For nearly a century, the Muslim Brotherhood, founded by Sheikh al-Banna in 1928, experienced fateful political setbacks that saw its presence wax and wane.

For nearly a century, the Muslim Brotherhood, founded by Sheikh al-Banna in 1928, experienced fateful political setbacks that saw its presence wax and wane.

The Brotherhood’s first such setback was under the monarchy rule when the Military Order No. 63 was released in December 1948 to dissolve the Muslim Brotherhood in the aftermath of terrorist bombings in Cairo. The Muslim Brotherhood leaders and members were arrested and in February 1949, its founder and supreme guide Hassan al-Banna was assassinated. Those who survived arrest resorted to covert action and the movement reappeared after the July 1951 coup.

In the beginning, the Muslim Brotherhood enjoyed good relations with the July Revolution’s men; members of the Revolutionary Command Council visited Hassan al-Banna’s grave and praised his jihadist experience. However, the good relations between both parties were soon interrupted as, according to the Brotherhood’s leader Ibrahim Tayeb, “The origin of the dispute between the Muslim Brotherhood and Abdel-Nasser was that each party believed that it was more worthy and entitled to power and rule in Egypt. Abdel-Nasser and his supporters believed that they were the rightful revolutionaries who risked their lives for their country in addition to the fact that the British would not allow the Muslim Brotherhood to rule in Egypt.

The Muslim Brotherhood, on the other hand, believed that they were the initiators of the revolutionary idea and that Abdel Nasser, Amer and the other members of the July Revolution were originally Muslim Brotherhood members who pledged allegiance and are junior officers unfit to the rule. The dispute, hence, was not ideological but mainly a quarrel over governance. The political clash between the two sides erupted when the decision to dissolve the organization in 12 January 1954 was issued in accordance with the political parties’ dissolution law.

It is known that Anwar Sadat, the then Minister of State, issued a statement at a press conference about dissolving the Muslim Brotherhood reading, “A group from the first Muslim Brotherhood’s ranks wanted to exploit the organization for personal benefits and interests taking advantage of religion power over innocent and enthusiastic young Muslims. They, thus, betrayed their homeland as well as religion. The sequence of events proved that this manipulative group took advantage of the Muslim Brotherhood and its ideology to overthrow the current regime under the guise of religion.”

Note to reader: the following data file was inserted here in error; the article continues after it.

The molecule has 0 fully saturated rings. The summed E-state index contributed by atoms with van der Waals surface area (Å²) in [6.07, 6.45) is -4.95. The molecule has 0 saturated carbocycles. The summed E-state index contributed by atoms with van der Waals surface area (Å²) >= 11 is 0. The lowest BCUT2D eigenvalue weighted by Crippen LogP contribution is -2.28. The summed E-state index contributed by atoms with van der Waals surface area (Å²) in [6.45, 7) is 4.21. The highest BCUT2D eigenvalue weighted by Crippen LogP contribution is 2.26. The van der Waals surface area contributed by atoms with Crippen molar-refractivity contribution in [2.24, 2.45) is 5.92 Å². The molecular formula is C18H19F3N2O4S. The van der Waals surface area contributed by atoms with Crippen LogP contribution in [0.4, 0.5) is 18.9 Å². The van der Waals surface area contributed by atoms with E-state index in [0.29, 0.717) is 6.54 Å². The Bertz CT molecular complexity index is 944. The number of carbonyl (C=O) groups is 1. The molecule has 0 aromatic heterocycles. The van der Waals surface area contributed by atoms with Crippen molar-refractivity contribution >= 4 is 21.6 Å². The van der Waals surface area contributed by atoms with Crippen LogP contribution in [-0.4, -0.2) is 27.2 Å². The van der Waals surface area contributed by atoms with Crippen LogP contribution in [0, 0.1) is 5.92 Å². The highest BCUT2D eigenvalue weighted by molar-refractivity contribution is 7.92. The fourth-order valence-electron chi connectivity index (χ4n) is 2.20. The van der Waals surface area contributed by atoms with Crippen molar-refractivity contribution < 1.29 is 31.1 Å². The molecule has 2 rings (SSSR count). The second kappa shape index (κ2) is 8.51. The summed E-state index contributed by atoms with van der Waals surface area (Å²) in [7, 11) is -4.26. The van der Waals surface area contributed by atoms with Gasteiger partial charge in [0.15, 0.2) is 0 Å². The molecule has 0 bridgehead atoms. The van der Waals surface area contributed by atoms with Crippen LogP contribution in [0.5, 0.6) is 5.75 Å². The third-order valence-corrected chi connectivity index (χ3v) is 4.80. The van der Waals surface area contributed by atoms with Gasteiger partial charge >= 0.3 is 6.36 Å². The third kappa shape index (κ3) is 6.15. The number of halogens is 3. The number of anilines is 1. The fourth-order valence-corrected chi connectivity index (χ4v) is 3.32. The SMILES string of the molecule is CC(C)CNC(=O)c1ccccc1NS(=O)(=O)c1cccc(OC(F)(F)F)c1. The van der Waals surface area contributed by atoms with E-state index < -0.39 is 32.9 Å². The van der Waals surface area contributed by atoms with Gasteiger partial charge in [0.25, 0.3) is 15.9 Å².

On 17 January, 1954, a few days after the dissolution decision, newspapers published that large amounts of weapons were found in the farm of Hasan Ashmawi, a prominent leader of the Muslim Brotherhood. A few months later, a Muslim Brotherhood member attempted to assassinate Abdul Nasser in Alexandria, while he was delivering a speech. The eight random bullets that missed Abdul Nasser were considered a declaration of war against the regime which locked up numerous Brotherhood leaders and members and executed several others including Sayyid Qutb, a leading theorist of violent jihad.

Ironically, Sadat, who issued the aforementioned statement and was a member of the tribunal that ruled to imprison and execute the organization’s members, released the locked up Brotherhood members when he became president after the death of Abdel Nasser in 1970 and allowed them to exercise their missionary activity and maintained good relations with the Brotherhood’s supreme guide who used to join him for prayers at official religious occasions.